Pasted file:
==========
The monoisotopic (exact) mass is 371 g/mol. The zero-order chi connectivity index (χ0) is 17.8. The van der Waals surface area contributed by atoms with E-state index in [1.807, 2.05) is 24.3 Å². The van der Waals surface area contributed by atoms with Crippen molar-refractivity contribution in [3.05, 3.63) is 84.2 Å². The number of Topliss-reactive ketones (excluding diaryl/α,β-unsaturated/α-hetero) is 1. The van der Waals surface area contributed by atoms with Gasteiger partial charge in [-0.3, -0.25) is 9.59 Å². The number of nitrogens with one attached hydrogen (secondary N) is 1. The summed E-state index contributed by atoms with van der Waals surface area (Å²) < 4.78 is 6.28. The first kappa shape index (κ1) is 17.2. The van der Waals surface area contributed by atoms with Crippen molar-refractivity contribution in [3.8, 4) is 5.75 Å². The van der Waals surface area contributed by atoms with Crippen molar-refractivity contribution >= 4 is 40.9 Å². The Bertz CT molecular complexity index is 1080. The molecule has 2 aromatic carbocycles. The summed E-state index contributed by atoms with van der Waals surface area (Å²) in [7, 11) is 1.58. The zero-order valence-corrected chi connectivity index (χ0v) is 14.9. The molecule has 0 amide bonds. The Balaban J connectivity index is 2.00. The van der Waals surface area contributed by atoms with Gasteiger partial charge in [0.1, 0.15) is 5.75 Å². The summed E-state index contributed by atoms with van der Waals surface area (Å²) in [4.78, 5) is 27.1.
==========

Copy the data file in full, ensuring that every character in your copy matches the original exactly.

The monoisotopic (exact) mass is 371 g/mol. The zero-order chi connectivity index (χ0) is 17.8. The van der Waals surface area contributed by atoms with E-state index in [1.807, 2.05) is 24.3 Å². The van der Waals surface area contributed by atoms with Crippen molar-refractivity contribution in [3.05, 3.63) is 84.2 Å². The number of Topliss-reactive ketones (excluding diaryl/α,β-unsaturated/α-hetero) is 1. The van der Waals surface area contributed by atoms with Gasteiger partial charge in [-0.3, -0.25) is 9.59 Å². The number of nitrogens with one attached hydrogen (secondary N) is 1. The summed E-state index contributed by atoms with van der Waals surface area (Å²) < 4.78 is 6.28. The first kappa shape index (κ1) is 17.2. The van der Waals surface area contributed by atoms with Crippen molar-refractivity contribution in [3.8, 4) is 5.75 Å². The van der Waals surface area contributed by atoms with Crippen molar-refractivity contribution >= 4 is 40.9 Å². The Bertz CT molecular complexity index is 1080. The molecule has 2 aromatic carbocycles. The summed E-state index contributed by atoms with van der Waals surface area (Å²) in [7, 11) is 1.58. The zero-order valence-corrected chi connectivity index (χ0v) is 14.9. The molecule has 0 amide bonds. The Balaban J connectivity index is 2.00. The van der Waals surface area contributed by atoms with Gasteiger partial charge in [0.1, 0.15) is 5.75 Å². The summed E-state index contributed by atoms with van der Waals surface area (Å²) in [4.78, 5) is 27.1.